The Charleston Gazette says Watkins did not respond to a Tuesday phone call seeking comment and notes that the court entered an order that retains Deloris Nibert, a former Mason County family court judge who was appointed by the court in December to handle Watkins’ caseload after he took an emergency medical leave.
Watkins did not contest the conduct cited by a hearing board of the Judicial Investigation Commission when it recommended that he be suspended without pay for the remainder of his term in office, which concludes on Dec. 31, 2016.
However, he argued that the sanction amounted to removal from office, which the state constitution allows only the West Virginia legislature to do, by impeachment. Hence, the judge said, the supreme court didn’t have the power to suspend him for the rest of his term.
The court disagreed, distinguishing impeachment, which would also have stripped Watkins of his pension and prohibited him from serving in office again, from a suspension and saying that public policy requires that the court use its inherent powers to protect lawyers and litigants from a judge who is unable or unwilling to do his job properly.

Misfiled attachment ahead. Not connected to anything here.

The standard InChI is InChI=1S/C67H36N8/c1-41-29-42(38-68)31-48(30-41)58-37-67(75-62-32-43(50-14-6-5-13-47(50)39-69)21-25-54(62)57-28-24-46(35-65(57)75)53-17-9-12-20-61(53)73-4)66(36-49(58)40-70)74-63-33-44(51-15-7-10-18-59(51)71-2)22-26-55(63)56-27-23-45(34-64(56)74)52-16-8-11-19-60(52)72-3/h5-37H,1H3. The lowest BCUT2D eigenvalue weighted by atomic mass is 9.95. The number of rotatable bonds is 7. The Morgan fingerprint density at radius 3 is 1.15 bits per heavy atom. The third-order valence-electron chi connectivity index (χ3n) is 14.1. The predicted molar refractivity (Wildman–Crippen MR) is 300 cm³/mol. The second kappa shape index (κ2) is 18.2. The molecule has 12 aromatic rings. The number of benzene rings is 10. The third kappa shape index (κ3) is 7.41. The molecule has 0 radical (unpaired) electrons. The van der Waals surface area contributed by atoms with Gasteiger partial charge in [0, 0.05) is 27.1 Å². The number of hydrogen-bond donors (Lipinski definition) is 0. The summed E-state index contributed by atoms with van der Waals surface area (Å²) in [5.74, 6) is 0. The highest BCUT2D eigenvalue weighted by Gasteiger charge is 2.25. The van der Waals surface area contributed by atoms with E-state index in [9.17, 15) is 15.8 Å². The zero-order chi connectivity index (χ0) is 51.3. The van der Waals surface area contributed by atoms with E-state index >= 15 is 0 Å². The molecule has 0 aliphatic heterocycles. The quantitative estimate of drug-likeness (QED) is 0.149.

It also censured Watkins for 24 violations of nine canons of the state’s Code of Judicial Conduct, which are printed in full in the opinion.
“Socrates said, ‘Four things belong to a judge: to hear courteously, to answer wisely, to consider soberly, and to decide impartially,’” the court wrote. “We recognize that regulating the demeanor of a judge is a difficult task, because judges are human and may occasionally display anger or annoyance, and lawyers and litigants sometimes incite judges. Judges must also be allowed some flexibility in criticizing the performance of lawyers who appear before them. But a judge owes a duty to treat lawyers and litigants courteously, to hear them patiently, to study their arguments and evidence conscientiously, and to decide their cases promptly.”
In a concurring opinion (PDF), Chief Justice Brent Benjamin agreed that Watkins should be suspended without pay for the rest of his term but disagreed about the manner in which the court imposed this sanction.
Instead of using inherent judicial powers, which opens the door to potential misuse in the future for political reasons, the court should have simply imposed consecutively the one-year suspensions it is clearly authorized to impose under the state constitution, he wrote.
“While I have the utmost respect for my colleagues and the professionalism of our current court and share their belief that the admittedly harsh sanction in this case is fully justified, I fear how a highly partisan or polarized future court might misuse this expansive new precedent.”